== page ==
Low impact exercises for dogs

by | Aug 11, 2023 | Uncategorized

Cruciate ligament injury in dogs is one of the most common injuries, and it’s often caused by exercise but most particularly rapid changes of direction at speed.


This type of damage is more likely to happen in the spring months, when a dog that has been used to gentle winter walks is suddenly given a taste of freedom on longer walks or off the lead.


However, with excess weight also being a contributor in cruciate ligament injuries, it’s important to get the balance right, between maintaining a healthy weight and not going overboard.


The key is, like always, moderation, especially in those transitional weeks and months, between doing very little and doing a lot more.


Here are a few tips for some low-impact exercises to do with your dog – think of it as preparation for the summer!


The thrill of the chase

Much as dogs love it, games of chase and fetch can unfortunately be among the worst culprits for damaging the cruciate ligament. This is because many dogs will jump, twist and turn during this game, which puts a lot of pressure on knee joints, especially if they’re already suffering a little wear and tear.


To avoid dog knee injuries, a similar activity can be performed in water – if your dog likes it, of course. However, you’ll need to choose your location carefully, avoiding steep or slippery sides/rocks, and making sure it’s not too deep or fast-flowing.


Alternatively, at our hydrotherapy pool, we play the same game: use a floating toy that your dog is particularly interested in, place it in the pool and encourage them to fetch.


The water cushions their joints, making it low impact, yet also offers gentle resistance to build up muscle strength.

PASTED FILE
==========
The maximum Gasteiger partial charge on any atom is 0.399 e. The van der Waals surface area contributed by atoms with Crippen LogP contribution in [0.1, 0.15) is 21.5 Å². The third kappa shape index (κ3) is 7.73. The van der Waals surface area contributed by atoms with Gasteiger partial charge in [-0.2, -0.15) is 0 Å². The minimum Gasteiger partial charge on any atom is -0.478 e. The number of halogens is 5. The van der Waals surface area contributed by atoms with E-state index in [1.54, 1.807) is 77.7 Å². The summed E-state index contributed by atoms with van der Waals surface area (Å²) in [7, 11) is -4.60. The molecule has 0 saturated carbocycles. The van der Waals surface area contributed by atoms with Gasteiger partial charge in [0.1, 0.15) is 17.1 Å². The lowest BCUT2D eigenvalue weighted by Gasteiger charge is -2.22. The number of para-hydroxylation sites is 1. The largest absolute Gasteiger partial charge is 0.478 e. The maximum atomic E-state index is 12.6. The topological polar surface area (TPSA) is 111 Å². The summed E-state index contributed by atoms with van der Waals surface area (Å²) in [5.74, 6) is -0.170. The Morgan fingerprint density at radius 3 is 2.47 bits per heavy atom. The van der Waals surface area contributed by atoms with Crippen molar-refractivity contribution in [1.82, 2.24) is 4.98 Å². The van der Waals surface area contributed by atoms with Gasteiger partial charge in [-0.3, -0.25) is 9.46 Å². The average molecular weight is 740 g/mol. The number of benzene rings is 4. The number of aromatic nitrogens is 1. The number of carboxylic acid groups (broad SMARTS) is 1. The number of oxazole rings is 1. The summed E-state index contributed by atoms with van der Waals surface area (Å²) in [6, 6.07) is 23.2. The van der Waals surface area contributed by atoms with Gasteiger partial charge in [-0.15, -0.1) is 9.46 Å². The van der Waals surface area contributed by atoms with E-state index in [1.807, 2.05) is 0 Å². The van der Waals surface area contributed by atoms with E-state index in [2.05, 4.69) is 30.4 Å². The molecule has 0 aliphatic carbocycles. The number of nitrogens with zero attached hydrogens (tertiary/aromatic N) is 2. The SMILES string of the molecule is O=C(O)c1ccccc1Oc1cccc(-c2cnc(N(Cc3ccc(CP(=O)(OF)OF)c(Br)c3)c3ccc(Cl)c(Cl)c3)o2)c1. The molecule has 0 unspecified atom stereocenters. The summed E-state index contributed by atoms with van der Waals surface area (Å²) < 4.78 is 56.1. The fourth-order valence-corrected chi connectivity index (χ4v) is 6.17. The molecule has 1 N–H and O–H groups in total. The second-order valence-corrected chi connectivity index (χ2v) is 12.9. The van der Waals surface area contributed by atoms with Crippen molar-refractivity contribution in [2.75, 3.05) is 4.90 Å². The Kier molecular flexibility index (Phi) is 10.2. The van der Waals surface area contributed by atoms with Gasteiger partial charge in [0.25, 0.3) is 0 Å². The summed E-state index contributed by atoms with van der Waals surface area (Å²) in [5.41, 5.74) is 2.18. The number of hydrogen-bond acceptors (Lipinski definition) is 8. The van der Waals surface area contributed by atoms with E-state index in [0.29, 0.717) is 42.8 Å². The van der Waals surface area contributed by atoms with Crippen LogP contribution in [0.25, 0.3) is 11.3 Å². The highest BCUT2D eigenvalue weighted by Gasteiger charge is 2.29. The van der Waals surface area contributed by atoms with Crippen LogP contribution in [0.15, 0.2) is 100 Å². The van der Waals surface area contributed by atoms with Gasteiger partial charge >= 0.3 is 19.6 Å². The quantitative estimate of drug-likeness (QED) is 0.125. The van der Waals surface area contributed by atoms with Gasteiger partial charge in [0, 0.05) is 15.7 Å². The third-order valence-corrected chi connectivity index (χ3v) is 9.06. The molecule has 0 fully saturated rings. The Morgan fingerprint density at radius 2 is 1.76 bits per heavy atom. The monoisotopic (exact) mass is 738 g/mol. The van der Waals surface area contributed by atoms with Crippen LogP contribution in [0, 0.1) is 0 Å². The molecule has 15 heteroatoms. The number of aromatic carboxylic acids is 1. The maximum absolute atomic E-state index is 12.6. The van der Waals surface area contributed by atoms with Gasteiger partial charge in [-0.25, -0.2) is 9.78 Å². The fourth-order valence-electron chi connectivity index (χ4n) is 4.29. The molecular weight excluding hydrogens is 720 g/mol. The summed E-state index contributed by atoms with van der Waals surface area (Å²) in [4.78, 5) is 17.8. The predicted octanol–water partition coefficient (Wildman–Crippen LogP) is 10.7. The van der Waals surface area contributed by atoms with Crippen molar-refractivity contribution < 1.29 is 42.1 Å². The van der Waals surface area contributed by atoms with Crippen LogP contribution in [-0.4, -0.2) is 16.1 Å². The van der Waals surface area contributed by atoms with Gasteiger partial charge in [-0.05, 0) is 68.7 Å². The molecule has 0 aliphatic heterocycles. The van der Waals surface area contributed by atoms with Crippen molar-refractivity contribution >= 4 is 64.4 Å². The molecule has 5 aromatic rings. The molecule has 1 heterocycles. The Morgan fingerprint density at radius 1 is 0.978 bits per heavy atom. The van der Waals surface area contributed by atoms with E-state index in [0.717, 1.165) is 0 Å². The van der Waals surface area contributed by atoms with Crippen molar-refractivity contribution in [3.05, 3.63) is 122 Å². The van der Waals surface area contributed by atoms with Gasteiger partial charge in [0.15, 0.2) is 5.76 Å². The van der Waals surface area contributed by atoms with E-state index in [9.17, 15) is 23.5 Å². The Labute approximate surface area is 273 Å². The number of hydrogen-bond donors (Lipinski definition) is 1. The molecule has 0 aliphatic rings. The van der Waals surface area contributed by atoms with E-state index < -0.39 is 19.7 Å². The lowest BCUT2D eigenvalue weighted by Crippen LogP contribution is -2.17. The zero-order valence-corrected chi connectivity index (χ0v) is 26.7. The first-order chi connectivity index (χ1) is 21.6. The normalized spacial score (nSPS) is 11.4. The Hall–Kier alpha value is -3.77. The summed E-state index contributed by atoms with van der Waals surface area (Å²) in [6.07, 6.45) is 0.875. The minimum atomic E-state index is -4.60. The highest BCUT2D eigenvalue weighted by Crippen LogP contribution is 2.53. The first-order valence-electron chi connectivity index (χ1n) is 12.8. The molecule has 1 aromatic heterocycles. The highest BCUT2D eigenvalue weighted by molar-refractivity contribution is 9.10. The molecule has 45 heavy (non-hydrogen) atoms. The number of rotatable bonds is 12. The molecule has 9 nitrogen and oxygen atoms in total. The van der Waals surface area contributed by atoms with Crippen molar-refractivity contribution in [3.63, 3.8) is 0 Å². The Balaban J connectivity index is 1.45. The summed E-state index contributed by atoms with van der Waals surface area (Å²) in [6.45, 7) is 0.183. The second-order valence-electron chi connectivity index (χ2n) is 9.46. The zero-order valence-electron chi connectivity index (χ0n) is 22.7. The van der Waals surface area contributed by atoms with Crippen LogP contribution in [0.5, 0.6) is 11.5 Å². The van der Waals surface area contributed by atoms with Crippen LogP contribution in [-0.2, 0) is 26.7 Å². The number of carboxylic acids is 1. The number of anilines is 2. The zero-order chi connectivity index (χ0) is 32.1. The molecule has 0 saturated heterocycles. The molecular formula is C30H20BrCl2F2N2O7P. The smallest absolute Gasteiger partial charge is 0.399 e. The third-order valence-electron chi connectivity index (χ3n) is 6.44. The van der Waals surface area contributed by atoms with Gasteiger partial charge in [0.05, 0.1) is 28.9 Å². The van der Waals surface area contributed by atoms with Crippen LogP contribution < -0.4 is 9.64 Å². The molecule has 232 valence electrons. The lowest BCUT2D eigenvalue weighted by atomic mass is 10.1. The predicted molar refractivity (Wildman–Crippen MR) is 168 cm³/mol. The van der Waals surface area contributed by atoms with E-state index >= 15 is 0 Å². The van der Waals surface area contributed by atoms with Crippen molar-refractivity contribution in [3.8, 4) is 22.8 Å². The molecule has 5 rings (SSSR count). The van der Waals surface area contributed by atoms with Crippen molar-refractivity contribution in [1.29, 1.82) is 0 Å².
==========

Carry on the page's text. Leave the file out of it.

Hide and seek

Whether you’re looking to avoid a cruciate ligament injury or your dog is recovering from one, a gentle game of hide and seek around the house can give them a different challenge.


Dogs love to sniff (as we know) so to keep this sense occupied without haring after another random pup on your walk, and risk any injury, you can create something closer to home.


To do this, you’ll need a few small boxes, and you’ll put their favourite treat in one of them.

Depending on how much they like to be challenged, you can either arrange them all within sight, or hide them around your house or garden.


Encourage your dog to sniff out the treat – rewarding their correct guess, of course.


The beauty of this activity is that it engages a number of your dog’s senses while also allowing them to take it easy – physically, at least.



While leaping in the air is a definite no-no when it comes to dog knee injuries, there’s no reason why you can’t create a floor-level agility course.


Weaving between cones or ducking through tunnels all work a number of different muscles, offering another way of getting some valuable exercise while reducing undue stress on joints.


Don’t worry if you don’t have all the kit. You can easily set up a rudimentary weaving course using cones, tins, bottles or (unless your dog’s a chewer) shoes. As for tunnels, channel your inner den-builder, and hang sheets and towels from chairs and tables.


Underwater treadmill

Now, we know this won’t be a piece of kit you’ve got lying around the house – but we have.


The underwater treadmill is marvellous for dogs who are taking extra care with their joints, for whatever reason.


We mainly use ours specifically for rehabilitation after injury or surgery, but it’s also a great low-impact exercise for dogs generally.


The buoyancy of the water allows your dog’s body to float, yet still move underwater, which relieves pressure from joints and ligaments. What’s more, the warm circulating water provides additional pain relief, should that be a concern.


If you’re concerned about any aspect of your dog’s mobility, get in touch with our team today. We offer a first free consultation and we always love to meet new friends – and their owners!